• I'll just leave this here... businessinsider.com/shooting-gun-laws-2012-12?IR=T Dec 10, 2015 at 15:35

Above all this is a matter of mindset and discipline. I've found myself in the same position since starting a job much further away from my home than my previous job, so I know how you feel.

You've got to want to ride and get into the mindset that you have no other option but to ride to get to work. This is easier said than done and if you're like me, it's extremely hard to convince yourself of in the morning. My suggestion to you, which I've had decent success with myself, is to throw your bike on/in your car on the way to work on Monday. Ride home that afternoon (because the ride home is the best part of your day, right?). The next morning, you don't really have a choice but to ride in. You can either throw the bike back on your car Tuesday afternoon or ride your bike home again. Just make sure you're riding at least one way each day and you'll get in at least 4 half commutes a week.

That might be enough to wean you back off of the car and back onto the bike full time.

  • This is pure genius! +1!! No-choice is the easiest choice ever! Jan 9, 2013 at 16:13

For years I carried my bike (an old 5-speed Raleigh) around on a carrier on the back of the car, 24/7. Would go out to ride at lunch, or whenever I had the chance. Very handy when I was traveling/touring -- I could park the car somewhere and explore a town easily.


Sign up for a race or century in the upcoming summer. I find having a goal or something to work for motivating.

I check the weather forecasts all the time, a bike ride on a sunny (usually still cold) day in the midst of the Pacific Northwest winter are awesome rides.

As others have said, I will drive with my bike to work to get in a lunch ride, or even leave my car at work, bike home, then in the next morning.

I would also recommend a second (or third) bike. Having a mountain bike can open new trails and part of the fun is if it is muddy or snowy. I keep my old bikes when I upgrade and take my old bike and turn it into a rain bike. With proper gear and nice fenders riding in the rain and cold is not that bad. Snow and ice much less so.


Four things: fitness, endorphins, money. Also something a bit more intangible.

Keep a check on your weight. If you find it going up because you're cycling less, then there's a good reason to ride more. Who knows? Maybe weight control was the reason you got a bike in the first place? That was certainly the case for me and the knowledge that I am now slim and fit means that I'll keep cycling for good.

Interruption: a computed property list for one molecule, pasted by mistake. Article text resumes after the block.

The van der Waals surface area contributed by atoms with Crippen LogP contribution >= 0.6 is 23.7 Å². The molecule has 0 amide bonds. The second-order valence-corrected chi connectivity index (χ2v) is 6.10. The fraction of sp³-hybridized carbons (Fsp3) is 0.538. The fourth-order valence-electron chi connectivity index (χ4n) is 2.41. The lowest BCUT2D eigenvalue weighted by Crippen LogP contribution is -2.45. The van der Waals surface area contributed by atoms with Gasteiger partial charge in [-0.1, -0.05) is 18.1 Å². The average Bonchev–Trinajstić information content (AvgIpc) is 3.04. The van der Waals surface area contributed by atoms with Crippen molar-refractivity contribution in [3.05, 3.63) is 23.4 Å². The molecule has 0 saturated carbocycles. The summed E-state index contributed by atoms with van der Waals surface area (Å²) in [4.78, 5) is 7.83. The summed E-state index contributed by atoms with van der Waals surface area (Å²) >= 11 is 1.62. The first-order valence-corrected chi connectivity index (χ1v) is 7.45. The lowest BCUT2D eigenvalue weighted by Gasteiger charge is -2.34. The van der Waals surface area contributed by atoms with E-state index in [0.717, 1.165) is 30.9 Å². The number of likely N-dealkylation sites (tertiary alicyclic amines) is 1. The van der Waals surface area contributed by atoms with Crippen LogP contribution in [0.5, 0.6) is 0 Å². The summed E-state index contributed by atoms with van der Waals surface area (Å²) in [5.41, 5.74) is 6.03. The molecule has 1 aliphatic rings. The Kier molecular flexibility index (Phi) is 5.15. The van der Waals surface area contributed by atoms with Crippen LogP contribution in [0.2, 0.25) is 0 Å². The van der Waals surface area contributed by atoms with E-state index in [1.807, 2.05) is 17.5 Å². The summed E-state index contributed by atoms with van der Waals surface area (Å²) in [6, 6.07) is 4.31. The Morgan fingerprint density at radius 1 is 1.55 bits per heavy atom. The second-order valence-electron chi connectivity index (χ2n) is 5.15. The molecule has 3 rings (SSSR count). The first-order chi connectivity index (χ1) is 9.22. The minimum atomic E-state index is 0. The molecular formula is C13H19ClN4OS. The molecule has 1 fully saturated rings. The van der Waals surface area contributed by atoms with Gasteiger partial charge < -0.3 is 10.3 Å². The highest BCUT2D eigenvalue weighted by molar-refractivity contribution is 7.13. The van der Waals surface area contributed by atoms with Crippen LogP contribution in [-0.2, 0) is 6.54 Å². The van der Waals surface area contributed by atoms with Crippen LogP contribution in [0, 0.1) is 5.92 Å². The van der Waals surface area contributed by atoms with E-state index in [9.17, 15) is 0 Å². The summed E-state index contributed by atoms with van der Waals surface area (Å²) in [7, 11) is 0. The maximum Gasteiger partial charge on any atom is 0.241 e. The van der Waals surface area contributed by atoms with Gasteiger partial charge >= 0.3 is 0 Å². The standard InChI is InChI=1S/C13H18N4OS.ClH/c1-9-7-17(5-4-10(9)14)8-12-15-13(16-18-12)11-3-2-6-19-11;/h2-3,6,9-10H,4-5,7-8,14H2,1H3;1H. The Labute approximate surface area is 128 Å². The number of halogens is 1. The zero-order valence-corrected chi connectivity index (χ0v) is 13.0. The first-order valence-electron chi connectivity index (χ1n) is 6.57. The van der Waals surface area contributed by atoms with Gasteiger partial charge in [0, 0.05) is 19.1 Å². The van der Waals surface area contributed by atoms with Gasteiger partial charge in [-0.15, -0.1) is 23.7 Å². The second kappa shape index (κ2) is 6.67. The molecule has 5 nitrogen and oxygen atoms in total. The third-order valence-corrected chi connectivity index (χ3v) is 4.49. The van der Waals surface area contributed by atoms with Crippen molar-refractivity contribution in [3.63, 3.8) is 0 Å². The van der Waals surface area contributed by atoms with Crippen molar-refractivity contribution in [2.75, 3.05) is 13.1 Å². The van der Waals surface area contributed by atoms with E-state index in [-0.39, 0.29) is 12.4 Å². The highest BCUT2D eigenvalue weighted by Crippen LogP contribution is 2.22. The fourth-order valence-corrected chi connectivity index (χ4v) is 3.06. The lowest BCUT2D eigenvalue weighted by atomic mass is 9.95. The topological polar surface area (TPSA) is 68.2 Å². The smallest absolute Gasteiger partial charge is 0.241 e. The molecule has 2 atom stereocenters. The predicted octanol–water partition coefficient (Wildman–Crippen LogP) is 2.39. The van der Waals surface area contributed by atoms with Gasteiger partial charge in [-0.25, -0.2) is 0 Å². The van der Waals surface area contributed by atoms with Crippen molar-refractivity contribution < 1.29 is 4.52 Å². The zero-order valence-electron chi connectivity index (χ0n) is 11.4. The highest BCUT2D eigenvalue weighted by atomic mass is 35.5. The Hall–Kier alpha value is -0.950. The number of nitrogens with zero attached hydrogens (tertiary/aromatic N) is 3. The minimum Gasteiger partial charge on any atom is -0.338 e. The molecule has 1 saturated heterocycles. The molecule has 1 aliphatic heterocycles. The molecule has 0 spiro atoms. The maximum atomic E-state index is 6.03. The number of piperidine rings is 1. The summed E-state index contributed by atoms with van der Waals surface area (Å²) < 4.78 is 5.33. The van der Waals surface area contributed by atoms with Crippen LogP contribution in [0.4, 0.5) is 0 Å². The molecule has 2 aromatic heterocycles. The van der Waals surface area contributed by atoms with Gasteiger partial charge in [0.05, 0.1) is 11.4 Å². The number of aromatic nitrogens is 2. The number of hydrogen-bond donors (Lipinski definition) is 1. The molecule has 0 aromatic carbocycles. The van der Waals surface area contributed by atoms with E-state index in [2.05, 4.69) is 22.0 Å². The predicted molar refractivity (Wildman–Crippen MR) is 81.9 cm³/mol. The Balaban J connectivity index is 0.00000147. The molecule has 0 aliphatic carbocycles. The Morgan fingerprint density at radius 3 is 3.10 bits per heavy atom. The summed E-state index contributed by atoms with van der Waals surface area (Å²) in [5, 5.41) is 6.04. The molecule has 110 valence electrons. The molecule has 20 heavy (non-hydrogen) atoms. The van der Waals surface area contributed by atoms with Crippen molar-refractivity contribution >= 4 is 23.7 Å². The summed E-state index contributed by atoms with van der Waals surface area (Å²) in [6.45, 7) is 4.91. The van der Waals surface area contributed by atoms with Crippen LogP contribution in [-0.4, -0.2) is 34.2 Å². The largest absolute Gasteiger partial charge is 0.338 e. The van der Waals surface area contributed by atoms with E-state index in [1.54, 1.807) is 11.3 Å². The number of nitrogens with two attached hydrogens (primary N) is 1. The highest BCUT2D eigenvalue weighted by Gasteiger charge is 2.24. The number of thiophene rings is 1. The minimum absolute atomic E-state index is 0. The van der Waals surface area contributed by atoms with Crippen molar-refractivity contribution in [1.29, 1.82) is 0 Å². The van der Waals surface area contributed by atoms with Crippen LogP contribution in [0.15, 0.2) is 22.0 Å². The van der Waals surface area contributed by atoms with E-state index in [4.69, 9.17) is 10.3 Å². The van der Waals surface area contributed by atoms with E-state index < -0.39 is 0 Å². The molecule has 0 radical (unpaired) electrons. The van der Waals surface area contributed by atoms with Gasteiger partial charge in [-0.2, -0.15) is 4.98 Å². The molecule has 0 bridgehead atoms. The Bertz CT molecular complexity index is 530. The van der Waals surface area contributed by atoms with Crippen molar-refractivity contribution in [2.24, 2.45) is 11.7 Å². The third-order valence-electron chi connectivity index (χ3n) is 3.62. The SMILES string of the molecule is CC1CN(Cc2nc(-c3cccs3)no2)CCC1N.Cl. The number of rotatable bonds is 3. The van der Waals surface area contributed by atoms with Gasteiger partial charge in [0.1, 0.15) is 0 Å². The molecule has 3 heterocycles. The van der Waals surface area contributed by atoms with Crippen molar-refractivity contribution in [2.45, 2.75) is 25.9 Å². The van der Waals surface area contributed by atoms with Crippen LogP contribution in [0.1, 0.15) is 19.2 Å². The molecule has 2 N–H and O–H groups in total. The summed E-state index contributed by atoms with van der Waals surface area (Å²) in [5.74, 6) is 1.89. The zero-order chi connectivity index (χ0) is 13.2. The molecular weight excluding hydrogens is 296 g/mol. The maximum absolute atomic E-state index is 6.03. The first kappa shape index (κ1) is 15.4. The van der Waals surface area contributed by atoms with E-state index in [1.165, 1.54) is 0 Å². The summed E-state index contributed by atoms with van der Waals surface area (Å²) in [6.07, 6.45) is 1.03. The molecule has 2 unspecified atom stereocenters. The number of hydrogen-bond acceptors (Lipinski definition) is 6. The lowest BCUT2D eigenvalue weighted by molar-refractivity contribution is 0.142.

Two, how good do you feel when you get off the bike after 16 miles? Remember that feeling.

Three, I know you guys get cheaper gas than us Europeans, but surely when you fill up your car it must hurt your wallet?

These are all motivators for me. I need to get 8 miles from home to the train station each morning, and mix it between car and bike. Started cycling it a few years ago when I did the odd journey through the summer. Became 2-3 days a week, my fitness being the limiting factor. Last couple of years (in the summer) have averaged about 4 days a week. Always used to restrict myself to daylight months (for me this was about April thru August). But this last year I have started night-cycling, even though I've probably only averaged a couple of days a week thru the winter. But I don't beat myself up if I don't fancy the ride, and many times I don't fancy it in heavy rain (largely the "sitting on a train for 90 minutes in soaking clothes" aspect), but mostly I do it because I love it and would prefer to be on the bike than in the car. There's the intangible bit. If you like it more than the car, you'll be motivated to do it.


I saw my car sitting in the driveway for months unused & said why am I keeping this thing so I gave it away. But my wife has a car so that is something like having a car myself. I can get a ride to work or rehearsals of one of the may choirs I am in but I don't because I love biking. I found that by doing it enough I started to like more outre situations like biking in the rain for example. I think that is it. The more you do it the more you will see the benefits in terms of your fitness, weight loss, the way it make your legs look, your general state of well being, and your financial well being. If you use quicken and if your spouse has a car at the end of the year total up bike vs. car expenses. You will be amazed. Then there is the ego boost part of it. Don't be afraid to groove on the awestruck responses you get -- "You BIKED here? Wow!" Or if you ride in cold nasty weather as I do, "I have trouble getting out to my car and this one rides here on his bike!" You find if you do it often enough you appreciate it even on days when it sucks and yes sometimes it just sucks, if there is say a chilly 10mph wind directly in your face the whole way. Recently I started to be bothered by asthma, but I am coping with that although my average speed is down about 1mph. I use a balaclava if it is even slightly chilly that helps.